Pair up a rep with someone on the marketing team for a day and let them learn what it takes to tell compelling brand stories on social media. Or bring them into a meeting when you’re developing your next ad campaign. It will help them work more closely with their counterparts and deliver a more holistic experience for your customers.
You could do the same thing with your customer service team. Have an agent take on the role of customer and lob common questions or troubleshooting issues to a rep. As they learn how to providing top-tier service and support, they may be able to better prepare customers to be successful with their products when they’re selling them.
Beyond conferences and events, courses give employees great time to dig into skills in more depth. Even if attending in-class isn’t an option, there are plenty of online courses available that are relevant to those in sales.
Trailhead is a perfect example. It offers an extensive library of courses that range from highly technical optics to soft skills that could prepare someone to become a sales manager one day. As with signing off on conference registrations, talk with reps early on about the kinds of badges they should think about earning. Or, to put it another way, discuss their performance to date and create a vision of what kind of Trailblazer they could become.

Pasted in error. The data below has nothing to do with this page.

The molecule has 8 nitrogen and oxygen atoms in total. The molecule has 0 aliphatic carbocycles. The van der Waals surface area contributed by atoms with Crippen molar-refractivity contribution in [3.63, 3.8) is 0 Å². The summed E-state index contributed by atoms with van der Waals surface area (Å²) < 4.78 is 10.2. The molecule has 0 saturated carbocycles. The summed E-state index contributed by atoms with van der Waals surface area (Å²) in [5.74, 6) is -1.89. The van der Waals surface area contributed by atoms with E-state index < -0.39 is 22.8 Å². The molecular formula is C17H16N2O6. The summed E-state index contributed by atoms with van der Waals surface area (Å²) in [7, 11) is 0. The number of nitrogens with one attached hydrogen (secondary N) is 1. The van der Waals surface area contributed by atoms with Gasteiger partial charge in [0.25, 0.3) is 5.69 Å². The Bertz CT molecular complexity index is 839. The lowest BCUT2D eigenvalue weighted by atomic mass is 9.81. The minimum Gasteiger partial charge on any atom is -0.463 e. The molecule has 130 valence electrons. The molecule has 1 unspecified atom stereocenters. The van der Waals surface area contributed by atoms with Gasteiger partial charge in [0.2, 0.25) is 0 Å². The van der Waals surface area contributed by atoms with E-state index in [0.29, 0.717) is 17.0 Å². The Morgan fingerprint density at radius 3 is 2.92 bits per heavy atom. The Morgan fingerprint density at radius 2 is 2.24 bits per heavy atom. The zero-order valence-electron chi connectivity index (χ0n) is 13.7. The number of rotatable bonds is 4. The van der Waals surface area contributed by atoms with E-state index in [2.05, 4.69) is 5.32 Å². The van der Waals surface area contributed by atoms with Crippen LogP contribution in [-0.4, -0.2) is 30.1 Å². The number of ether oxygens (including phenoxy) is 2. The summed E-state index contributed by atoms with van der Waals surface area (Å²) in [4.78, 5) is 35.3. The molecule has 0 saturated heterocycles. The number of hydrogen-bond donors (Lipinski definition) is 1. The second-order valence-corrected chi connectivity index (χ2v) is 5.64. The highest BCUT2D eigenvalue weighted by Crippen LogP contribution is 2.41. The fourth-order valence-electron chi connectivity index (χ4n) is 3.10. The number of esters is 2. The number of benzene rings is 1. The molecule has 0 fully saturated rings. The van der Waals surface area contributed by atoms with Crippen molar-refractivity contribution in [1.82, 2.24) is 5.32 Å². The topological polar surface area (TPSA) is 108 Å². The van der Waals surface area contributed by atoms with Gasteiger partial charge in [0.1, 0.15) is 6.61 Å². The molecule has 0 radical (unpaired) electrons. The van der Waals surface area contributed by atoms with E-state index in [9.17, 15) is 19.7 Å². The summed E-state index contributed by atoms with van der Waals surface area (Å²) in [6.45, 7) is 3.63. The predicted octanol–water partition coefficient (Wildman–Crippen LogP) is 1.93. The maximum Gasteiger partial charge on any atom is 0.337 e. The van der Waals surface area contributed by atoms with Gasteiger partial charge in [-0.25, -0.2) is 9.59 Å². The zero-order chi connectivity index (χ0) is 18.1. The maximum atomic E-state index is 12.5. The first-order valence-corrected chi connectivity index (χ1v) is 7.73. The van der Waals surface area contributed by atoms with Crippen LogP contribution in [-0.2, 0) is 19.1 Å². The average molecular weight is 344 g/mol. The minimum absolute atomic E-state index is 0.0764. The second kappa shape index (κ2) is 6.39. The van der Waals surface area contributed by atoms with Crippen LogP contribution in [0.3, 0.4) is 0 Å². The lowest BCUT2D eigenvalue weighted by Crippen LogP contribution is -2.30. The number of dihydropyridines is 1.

Selling has typically been all about financial performance, but that’s just one aspect of how successful businesses are looking at the impact they create today. The “triple bottom line” also takes into account how an organization contributes to society, as well as how it helps address urgent environmental issues.
Assign reps to task forces or committees within your company that are driving sustainability. Have them sit on advisory councils or work on projects that benefit your local community. By looking beyond revenue numbers, they’ll be able sell in a way that aligns as much with customers’ values as their burning needs and pain points.
There’s an old adage in sales that reps should “always be closing.” For employers, it might be “always be upskiling.” When you do, you’ll find sales teams can always reach greater heights.